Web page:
Colorado Plain Language Lawmaking Initiative (2010)

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Colorado Plain Language Lawmaking Initiative did not appear on the 2010 ballot in the state of Colorado. The measure proposed that all laws, rules and regulations be written in "plain language." "Plain language" was defined as language that was worded with simplicity, clarity and could be understood by the "average person graduating from the public high schools."[1]

Constitutional changes

The measure would have added a new Section 51 to Article V of the Colorado Constitution. If approved by voters the amendment would have been effective 30 days later.[2]

SECTION 51. PLAIN LANGUAGE LAWMAKING. Any exercise of the legislative power of the state that occurs after December 31, 2010, will be void in its entirety unless every law, rule and regulation that it changes, creates or extends is expressed entirely in plain language.
Plain language means language that is worded with simplicity and clarity and that the average person graduating from the public high schools of the state can read and understand without confusion or doubt about the correct meaning.
A law, rule or regulation is expressed entirely in plain language only if each one of its provisions is individually expressed entirely in plain language.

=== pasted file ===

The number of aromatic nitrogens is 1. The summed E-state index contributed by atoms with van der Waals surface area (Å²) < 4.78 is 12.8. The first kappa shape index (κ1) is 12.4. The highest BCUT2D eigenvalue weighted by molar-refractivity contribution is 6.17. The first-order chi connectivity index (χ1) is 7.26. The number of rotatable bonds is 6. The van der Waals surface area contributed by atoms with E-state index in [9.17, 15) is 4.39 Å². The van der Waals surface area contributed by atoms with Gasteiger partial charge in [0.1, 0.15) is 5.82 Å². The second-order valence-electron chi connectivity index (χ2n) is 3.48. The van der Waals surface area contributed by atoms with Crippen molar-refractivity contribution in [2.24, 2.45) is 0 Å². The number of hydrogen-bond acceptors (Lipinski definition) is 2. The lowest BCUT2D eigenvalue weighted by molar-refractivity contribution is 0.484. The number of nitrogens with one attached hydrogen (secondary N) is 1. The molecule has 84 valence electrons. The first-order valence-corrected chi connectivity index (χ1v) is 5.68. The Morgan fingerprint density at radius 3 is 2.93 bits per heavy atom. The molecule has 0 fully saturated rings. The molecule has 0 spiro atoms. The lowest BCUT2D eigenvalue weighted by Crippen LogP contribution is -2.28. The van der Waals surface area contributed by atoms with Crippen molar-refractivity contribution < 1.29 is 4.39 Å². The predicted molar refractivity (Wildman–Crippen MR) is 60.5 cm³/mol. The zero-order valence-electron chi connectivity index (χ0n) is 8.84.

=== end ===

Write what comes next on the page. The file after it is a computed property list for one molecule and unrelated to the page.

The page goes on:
Any cross references is not plain language unless it is accompanied by plain language that briefly, accurately, completely and clearly describes the substance of the item to which reference is made.
Any word or phrase that has a defined meaning is not plain language unless the defined meaning, wherever given, is expressed entirely in plain language.
Any person subject to a law, rule or regulation that is not expressed entirely in plain language may bring and try a suit in the district court of any county of any judicial district of the state to enforce this section. A person who prevails in such a suit is entitled to an award of costs and reasonable attorney fees to be paid by the state.

Path to the ballot

See also: Colorado signature requirements

In order to qualify the proposed measure for the 2010 ballot a minimum of 76,047 valid signatures were required. The signature filing deadline for the 2010 ballot in Colorado for initiated constitutional amendments was August 2, 2010.[3] However, as of petition deadline day, no signatures were filed.

See also

Articles

External links

References

  1. Colorado Legislature, "Review Memorandum," November 24, 2009
  2. Colorado Legislature, "Initiative 28 - plain language - text," accessed March 31, 2010
  3. Prior to the enactment of Colorado House Bill 1326 (2009), the signature deadline for initiated statutes and initiated amendments was the same--3 months before the election.